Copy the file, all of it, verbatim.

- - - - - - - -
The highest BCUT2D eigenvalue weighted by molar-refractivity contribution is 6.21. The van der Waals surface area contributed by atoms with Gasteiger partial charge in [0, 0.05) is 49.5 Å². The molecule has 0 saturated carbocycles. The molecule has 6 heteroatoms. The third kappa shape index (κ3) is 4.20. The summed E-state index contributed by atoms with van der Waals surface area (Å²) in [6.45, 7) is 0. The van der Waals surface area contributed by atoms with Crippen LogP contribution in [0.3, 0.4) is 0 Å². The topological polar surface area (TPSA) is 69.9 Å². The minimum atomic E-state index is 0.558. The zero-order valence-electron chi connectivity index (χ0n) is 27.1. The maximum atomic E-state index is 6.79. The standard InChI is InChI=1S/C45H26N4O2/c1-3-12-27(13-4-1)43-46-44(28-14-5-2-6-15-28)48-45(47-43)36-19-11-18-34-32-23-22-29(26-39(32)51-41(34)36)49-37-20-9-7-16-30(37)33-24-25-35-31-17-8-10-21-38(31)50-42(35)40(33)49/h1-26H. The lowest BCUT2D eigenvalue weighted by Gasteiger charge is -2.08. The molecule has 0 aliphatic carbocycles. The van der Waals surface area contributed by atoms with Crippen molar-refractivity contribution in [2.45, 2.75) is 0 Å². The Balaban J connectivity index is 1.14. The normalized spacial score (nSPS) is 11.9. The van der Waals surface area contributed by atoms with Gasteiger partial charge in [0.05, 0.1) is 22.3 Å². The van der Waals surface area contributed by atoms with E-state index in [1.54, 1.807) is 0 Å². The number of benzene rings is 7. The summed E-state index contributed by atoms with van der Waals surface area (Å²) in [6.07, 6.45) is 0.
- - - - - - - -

The highest BCUT2D eigenvalue weighted by molar-refractivity contribution is 6.21. The van der Waals surface area contributed by atoms with Gasteiger partial charge in [0, 0.05) is 49.5 Å². The molecule has 0 saturated carbocycles. The molecule has 6 heteroatoms. The third kappa shape index (κ3) is 4.20. The summed E-state index contributed by atoms with van der Waals surface area (Å²) in [6.45, 7) is 0. The van der Waals surface area contributed by atoms with Crippen LogP contribution in [0.3, 0.4) is 0 Å². The topological polar surface area (TPSA) is 69.9 Å². The minimum atomic E-state index is 0.558. The zero-order valence-electron chi connectivity index (χ0n) is 27.1. The maximum atomic E-state index is 6.79. The standard InChI is InChI=1S/C45H26N4O2/c1-3-12-27(13-4-1)43-46-44(28-14-5-2-6-15-28)48-45(47-43)36-19-11-18-34-32-23-22-29(26-39(32)51-41(34)36)49-37-20-9-7-16-30(37)33-24-25-35-31-17-8-10-21-38(31)50-42(35)40(33)49/h1-26H. The lowest BCUT2D eigenvalue weighted by Gasteiger charge is -2.08. The molecule has 0 aliphatic carbocycles. The van der Waals surface area contributed by atoms with Crippen molar-refractivity contribution in [2.45, 2.75) is 0 Å². The Balaban J connectivity index is 1.14. The normalized spacial score (nSPS) is 11.9. The van der Waals surface area contributed by atoms with Gasteiger partial charge in [0.05, 0.1) is 22.3 Å². The van der Waals surface area contributed by atoms with E-state index in [1.54, 1.807) is 0 Å². The number of benzene rings is 7. The summed E-state index contributed by atoms with van der Waals surface area (Å²) in [6.07, 6.45) is 0.